HSBC's private bank is “playing catch-up” as it hires 300 staff in Asia

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HSBC's private bank is “playing catch-up” as it hires 300 staff in Asia

When HSBC’s private bank announced last September that it wanted to add about 700 staff in Asia by 2022, mainly in its front-office, eyebrows were raised across Asian private banking, a notoriously talent-short sector in which several other banks are hiring in large numbers.

So far, however, HSBC’s hiring plans appear to be on track – 300 people have already joined the Asian private bank, reports Reuters. The new recruits are spread across a “range of roles”, says a Hong Kong-based spokesperson for HSBC. They include relationship managers, investment counsellors, product specialists, family wealth planners, and a few middle-office professionals, but not “functional support staff”, she adds. Many of them are based in Hong Kong and Singapore.

Hiring the remaining 400 people will still not be entirely straightforward for HSBC, especially when it comes to recruiting relationship managers. “HSBC in Asia has been quiet for too long and this hiring is more like playing catch-up with the rest of the large private banks, who are already a few years ahead in their recruitment,” says former HSBC private banker Rahul Sen, now a global leader in private wealth management at search firm Boyden. Between 2014 and 2018 the compound annual growth rate of HSBC’s Asian assets under management was only 2.4%, the lowest rate of all the top-10 private banks in the region, according to Asian Private Banker.

HSBC also faces the challenge of keeping its best-performing bankers happy, while also onboarding scores of new RMs from rivals. “That’s the toughest balance which they need to maintain,” says Sen. “A bank just can’t keep on hiring but ignore the existing senior bankers,” he adds.

Who are some of the senior people hired by HSBC’s private bank in Asia this year? As we were the first to report last month, Christine Wong has just joined from Credit Suisse as Greater China head of private wealth solutions (PWS). In September, Citi veteran Steven Weekes became head of PWS for Southeast Asia, while in August, Hong Kong-based Lina Lim joined from JP Morgan as regional head of discretionary for Asia Pacific. Around the same time, HSBC took on DBS’s Rocky Cheung as head of investment counseling for mainland China and Taiwan, and hired Simon Hwang, formerly of Citi, as investment counseling team head for mainland China. In July, Andrew Lau returned to HSBC as desk head for the Hong Kong market, having spent the previous five years at Credit Suisse.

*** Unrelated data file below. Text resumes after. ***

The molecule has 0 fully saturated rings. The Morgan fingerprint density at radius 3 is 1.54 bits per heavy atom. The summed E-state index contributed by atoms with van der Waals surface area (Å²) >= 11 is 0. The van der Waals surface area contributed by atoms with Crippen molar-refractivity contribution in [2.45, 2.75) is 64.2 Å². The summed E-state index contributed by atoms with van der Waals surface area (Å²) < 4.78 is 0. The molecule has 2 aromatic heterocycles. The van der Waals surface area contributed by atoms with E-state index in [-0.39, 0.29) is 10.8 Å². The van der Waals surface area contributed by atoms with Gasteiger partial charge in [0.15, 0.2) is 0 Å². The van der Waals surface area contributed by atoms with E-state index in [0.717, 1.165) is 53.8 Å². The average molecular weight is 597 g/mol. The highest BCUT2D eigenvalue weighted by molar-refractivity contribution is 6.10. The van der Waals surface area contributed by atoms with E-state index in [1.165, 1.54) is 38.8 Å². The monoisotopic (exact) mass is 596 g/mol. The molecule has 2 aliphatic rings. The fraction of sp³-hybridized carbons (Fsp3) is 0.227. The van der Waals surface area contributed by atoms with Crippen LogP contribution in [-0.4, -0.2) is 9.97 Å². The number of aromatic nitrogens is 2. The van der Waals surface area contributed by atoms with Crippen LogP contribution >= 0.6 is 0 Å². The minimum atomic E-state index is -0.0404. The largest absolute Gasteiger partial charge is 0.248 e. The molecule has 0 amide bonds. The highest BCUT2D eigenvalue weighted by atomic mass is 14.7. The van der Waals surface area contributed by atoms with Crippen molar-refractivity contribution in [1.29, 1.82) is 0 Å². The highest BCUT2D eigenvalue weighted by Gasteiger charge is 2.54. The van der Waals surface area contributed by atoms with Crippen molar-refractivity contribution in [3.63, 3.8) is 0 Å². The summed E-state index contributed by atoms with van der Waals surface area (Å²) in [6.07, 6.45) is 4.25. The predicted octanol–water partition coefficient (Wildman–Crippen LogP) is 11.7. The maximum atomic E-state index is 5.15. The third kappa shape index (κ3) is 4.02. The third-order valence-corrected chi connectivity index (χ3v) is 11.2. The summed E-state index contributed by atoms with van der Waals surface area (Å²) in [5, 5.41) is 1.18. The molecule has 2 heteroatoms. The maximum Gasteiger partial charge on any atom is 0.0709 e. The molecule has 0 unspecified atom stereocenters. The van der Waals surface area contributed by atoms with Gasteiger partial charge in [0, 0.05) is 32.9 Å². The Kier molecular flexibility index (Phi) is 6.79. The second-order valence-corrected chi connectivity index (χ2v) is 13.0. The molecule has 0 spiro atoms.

HSBC has also made some internal appointments in private banking. Last week, for example, it named Jackie Mau in the new role of regional head of ultra-high net worth (UHNW) for Asia Pacific. HSBC announced in March that it has established – and will expand – an UHNW team in Asia, serving clients who have assets of about $30m or more. It has since been hiring from rivals that also have UHNW units, such as JP Morgan and Credit Suisse.

The global private banking unit at HSBC saw a 22% rise in Q3 year-on-year revenues in Asia, according to the firm’s financial results. This was driven by both “investment and lending” revenues. Regional staff expenses were up 16% to US$66m as HSBC “continued to invest in business growth initiatives”. Asia accounts for 42% of HSBC’s total private banking assets, making it the single largest market.

Meanwhile, HSBC has given no indication that the civil unrest in Hong Kong is affecting it’s hiring plans in the territory. “Our third-quarter results showed very resilient performance for Hong Kong against the backdrop of what’s happening,” Antonio Simoes, head of global private banking at HSBC, told Reuters. “From a private banking perspective, we continue to have targets for Hong Kong that are very ambitious.”

Image credit: Henning-K90, Getty

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